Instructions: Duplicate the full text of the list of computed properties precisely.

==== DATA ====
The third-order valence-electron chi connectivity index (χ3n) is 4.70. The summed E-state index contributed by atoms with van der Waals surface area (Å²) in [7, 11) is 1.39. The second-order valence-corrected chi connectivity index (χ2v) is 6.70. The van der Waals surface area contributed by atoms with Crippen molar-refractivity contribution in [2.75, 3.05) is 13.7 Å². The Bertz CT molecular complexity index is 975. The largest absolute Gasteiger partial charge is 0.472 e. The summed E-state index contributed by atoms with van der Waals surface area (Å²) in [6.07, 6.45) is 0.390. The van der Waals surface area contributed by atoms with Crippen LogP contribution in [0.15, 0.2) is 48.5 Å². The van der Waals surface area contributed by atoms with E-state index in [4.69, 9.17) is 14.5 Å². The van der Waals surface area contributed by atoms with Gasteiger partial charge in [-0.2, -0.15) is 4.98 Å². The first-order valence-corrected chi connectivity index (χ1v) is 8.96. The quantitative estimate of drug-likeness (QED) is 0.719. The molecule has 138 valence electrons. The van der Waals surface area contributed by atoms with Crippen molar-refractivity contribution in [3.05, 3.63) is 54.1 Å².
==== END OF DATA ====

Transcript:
The third-order valence-electron chi connectivity index (χ3n) is 4.70. The summed E-state index contributed by atoms with van der Waals surface area (Å²) in [7, 11) is 1.39. The second-order valence-corrected chi connectivity index (χ2v) is 6.70. The van der Waals surface area contributed by atoms with Crippen molar-refractivity contribution in [2.75, 3.05) is 13.7 Å². The Bertz CT molecular complexity index is 975. The largest absolute Gasteiger partial charge is 0.472 e. The summed E-state index contributed by atoms with van der Waals surface area (Å²) in [6.07, 6.45) is 0.390. The van der Waals surface area contributed by atoms with Crippen LogP contribution in [0.15, 0.2) is 48.5 Å². The van der Waals surface area contributed by atoms with E-state index in [4.69, 9.17) is 14.5 Å². The van der Waals surface area contributed by atoms with Gasteiger partial charge in [-0.2, -0.15) is 4.98 Å². The first-order valence-corrected chi connectivity index (χ1v) is 8.96. The quantitative estimate of drug-likeness (QED) is 0.719. The molecule has 138 valence electrons. The van der Waals surface area contributed by atoms with Crippen molar-refractivity contribution in [3.05, 3.63) is 54.1 Å².